With more women rising to top positions in business and government, the topic of women and their capacity for leadership has been all the buzz in the media lately.

From Facebook COO, Sheryl Sandberg’s message to women to “lean in,” to Yahoo’s new CEO, Marissa Mayer’s seemingly family-unfriendly human resources policies, societal expectations of women in power are shifting.

In fact, some of today’s top female business and political leaders have found success in shedding the “nice” factor from their work persona.

“I don’t subscribe to the notion that women manage or should manage in a gentler, more nurturing fashion than men,” says Gianna Angelopoulos, Greece’s Ambassador at Large, who recently authored a political memoir, “My Greek Drama: Life, Love, and One Woman’s Olympic Effort to Bring Glory to Her Country.” 

Angelopoulos, who is well known for winning the bid for the 2004 Summer Olympics for Athens, Greece and has been named one of the 50 most powerful women by Forbes magazine, is a contemporary example of a woman breaking the mold, as certain aspects of her leadership style may raise eyebrows where gender politics are concerned.

For example, in 2003 - with the 2004 Olympics less than a year away - as President of the Organizing Committee for the Athens Games she publicly made the decision to devote less time to her three children and more to her job. And she ruffled feathers when she banned miniskirts in the workplace and openly admitted she could be strong and businesslike, yet shrewd enough to flatter powerful men to get what she wanted.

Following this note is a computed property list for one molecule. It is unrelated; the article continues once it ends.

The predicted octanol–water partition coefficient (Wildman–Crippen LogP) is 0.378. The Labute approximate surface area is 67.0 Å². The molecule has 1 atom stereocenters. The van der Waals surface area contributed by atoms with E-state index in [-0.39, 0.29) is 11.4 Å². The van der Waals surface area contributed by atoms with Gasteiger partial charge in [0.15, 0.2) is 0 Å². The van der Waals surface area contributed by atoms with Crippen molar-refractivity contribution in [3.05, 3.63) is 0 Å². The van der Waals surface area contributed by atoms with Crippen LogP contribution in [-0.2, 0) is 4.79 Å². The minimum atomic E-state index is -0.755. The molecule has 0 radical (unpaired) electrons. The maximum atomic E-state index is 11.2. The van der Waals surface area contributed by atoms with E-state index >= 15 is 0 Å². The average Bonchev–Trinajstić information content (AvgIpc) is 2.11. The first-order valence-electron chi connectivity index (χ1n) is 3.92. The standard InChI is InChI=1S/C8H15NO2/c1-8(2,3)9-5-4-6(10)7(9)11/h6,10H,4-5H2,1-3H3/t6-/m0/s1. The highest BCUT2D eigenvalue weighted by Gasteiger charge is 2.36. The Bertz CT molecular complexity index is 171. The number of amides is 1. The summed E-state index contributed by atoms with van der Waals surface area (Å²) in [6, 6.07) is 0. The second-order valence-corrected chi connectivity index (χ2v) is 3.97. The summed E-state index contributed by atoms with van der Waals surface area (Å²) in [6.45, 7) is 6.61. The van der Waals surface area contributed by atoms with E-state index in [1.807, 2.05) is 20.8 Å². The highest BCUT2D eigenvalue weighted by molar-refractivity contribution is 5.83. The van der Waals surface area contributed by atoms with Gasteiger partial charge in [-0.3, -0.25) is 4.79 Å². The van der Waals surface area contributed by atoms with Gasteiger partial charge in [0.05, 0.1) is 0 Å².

The debate about whether women or men make better leaders has raged for years. Back in the early-to-mid 2000s, several studies and polls concluded men held the upper hand. Today, attitudes have shifted and newer studies have declared women the victors.

According to a 2013 survey of more than 600 board directors, published in the International Journal of Business Governance and Ethics, women are better at decision-making, translating into better performance for their companies.

Despite a clear shift in the way women conduct business, they still face uphill battles in corporate America. Women are paid 23 percent less than men on average, according to the American Association of University Women, and in 2012, women only held 14.3 percent of the Fortune 500 Executive Officer positions, according to the Catalyst Census.

While the jury is still out on why imbalances of power remain, decades after the women’s liberation movement, some are firm when they say it has nothing to do with fundamental differences between genders.

“Women are as talented as men and, quite often, stronger,” contends Angelopoulos. “I believe women can be most effective by using all their gifts: strength, intelligence, beauty, charm and female intuition.”

From Margaret Thatcher to Hilary Clinton, some of the most successful modern female leaders have defied gender role expectations. And today’s ambitious women continue to take cues from those who paved the way.